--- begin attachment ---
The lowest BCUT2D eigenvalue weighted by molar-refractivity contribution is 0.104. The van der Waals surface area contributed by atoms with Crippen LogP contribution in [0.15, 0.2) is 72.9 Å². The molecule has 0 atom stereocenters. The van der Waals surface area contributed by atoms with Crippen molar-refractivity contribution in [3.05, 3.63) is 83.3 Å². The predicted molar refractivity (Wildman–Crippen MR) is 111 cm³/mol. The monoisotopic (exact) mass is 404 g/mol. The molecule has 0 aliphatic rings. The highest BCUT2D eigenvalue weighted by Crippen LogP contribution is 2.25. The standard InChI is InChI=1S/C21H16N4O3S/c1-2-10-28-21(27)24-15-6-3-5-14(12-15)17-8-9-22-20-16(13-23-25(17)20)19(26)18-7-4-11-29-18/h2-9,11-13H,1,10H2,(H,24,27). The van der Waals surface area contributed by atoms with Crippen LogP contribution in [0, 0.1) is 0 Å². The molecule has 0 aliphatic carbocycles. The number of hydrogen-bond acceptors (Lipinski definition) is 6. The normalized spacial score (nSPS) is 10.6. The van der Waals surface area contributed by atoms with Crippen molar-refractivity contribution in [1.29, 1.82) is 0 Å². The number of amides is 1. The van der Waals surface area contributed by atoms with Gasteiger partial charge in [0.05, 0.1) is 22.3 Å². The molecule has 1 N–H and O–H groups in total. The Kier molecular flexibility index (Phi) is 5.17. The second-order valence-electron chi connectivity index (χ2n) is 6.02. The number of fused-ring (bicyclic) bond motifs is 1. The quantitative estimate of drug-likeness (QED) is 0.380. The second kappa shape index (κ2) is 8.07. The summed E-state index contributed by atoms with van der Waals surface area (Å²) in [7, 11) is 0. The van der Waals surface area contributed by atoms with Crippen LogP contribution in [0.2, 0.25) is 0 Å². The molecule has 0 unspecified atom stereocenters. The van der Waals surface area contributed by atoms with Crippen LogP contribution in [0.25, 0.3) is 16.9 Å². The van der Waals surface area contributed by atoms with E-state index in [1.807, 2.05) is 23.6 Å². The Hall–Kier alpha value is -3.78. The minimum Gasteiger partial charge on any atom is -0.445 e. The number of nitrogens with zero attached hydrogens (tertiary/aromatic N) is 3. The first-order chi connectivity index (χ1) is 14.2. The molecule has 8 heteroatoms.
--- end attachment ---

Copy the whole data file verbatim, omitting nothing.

The lowest BCUT2D eigenvalue weighted by molar-refractivity contribution is 0.104. The van der Waals surface area contributed by atoms with Crippen LogP contribution in [0.15, 0.2) is 72.9 Å². The molecule has 0 atom stereocenters. The van der Waals surface area contributed by atoms with Crippen molar-refractivity contribution in [3.05, 3.63) is 83.3 Å². The predicted molar refractivity (Wildman–Crippen MR) is 111 cm³/mol. The monoisotopic (exact) mass is 404 g/mol. The molecule has 0 aliphatic rings. The highest BCUT2D eigenvalue weighted by Crippen LogP contribution is 2.25. The standard InChI is InChI=1S/C21H16N4O3S/c1-2-10-28-21(27)24-15-6-3-5-14(12-15)17-8-9-22-20-16(13-23-25(17)20)19(26)18-7-4-11-29-18/h2-9,11-13H,1,10H2,(H,24,27). The van der Waals surface area contributed by atoms with Crippen LogP contribution in [0, 0.1) is 0 Å². The molecule has 0 aliphatic carbocycles. The number of hydrogen-bond acceptors (Lipinski definition) is 6. The normalized spacial score (nSPS) is 10.6. The van der Waals surface area contributed by atoms with Crippen molar-refractivity contribution in [1.29, 1.82) is 0 Å². The number of amides is 1. The van der Waals surface area contributed by atoms with Gasteiger partial charge in [0.05, 0.1) is 22.3 Å². The molecule has 1 N–H and O–H groups in total. The Kier molecular flexibility index (Phi) is 5.17. The second-order valence-electron chi connectivity index (χ2n) is 6.02. The number of fused-ring (bicyclic) bond motifs is 1. The quantitative estimate of drug-likeness (QED) is 0.380. The second kappa shape index (κ2) is 8.07. The summed E-state index contributed by atoms with van der Waals surface area (Å²) in [7, 11) is 0. The van der Waals surface area contributed by atoms with Crippen LogP contribution in [0.2, 0.25) is 0 Å². The molecule has 0 unspecified atom stereocenters. The van der Waals surface area contributed by atoms with Crippen LogP contribution in [0.25, 0.3) is 16.9 Å². The van der Waals surface area contributed by atoms with E-state index in [1.807, 2.05) is 23.6 Å². The Hall–Kier alpha value is -3.78. The minimum Gasteiger partial charge on any atom is -0.445 e. The number of nitrogens with zero attached hydrogens (tertiary/aromatic N) is 3. The first-order chi connectivity index (χ1) is 14.2. The molecule has 8 heteroatoms.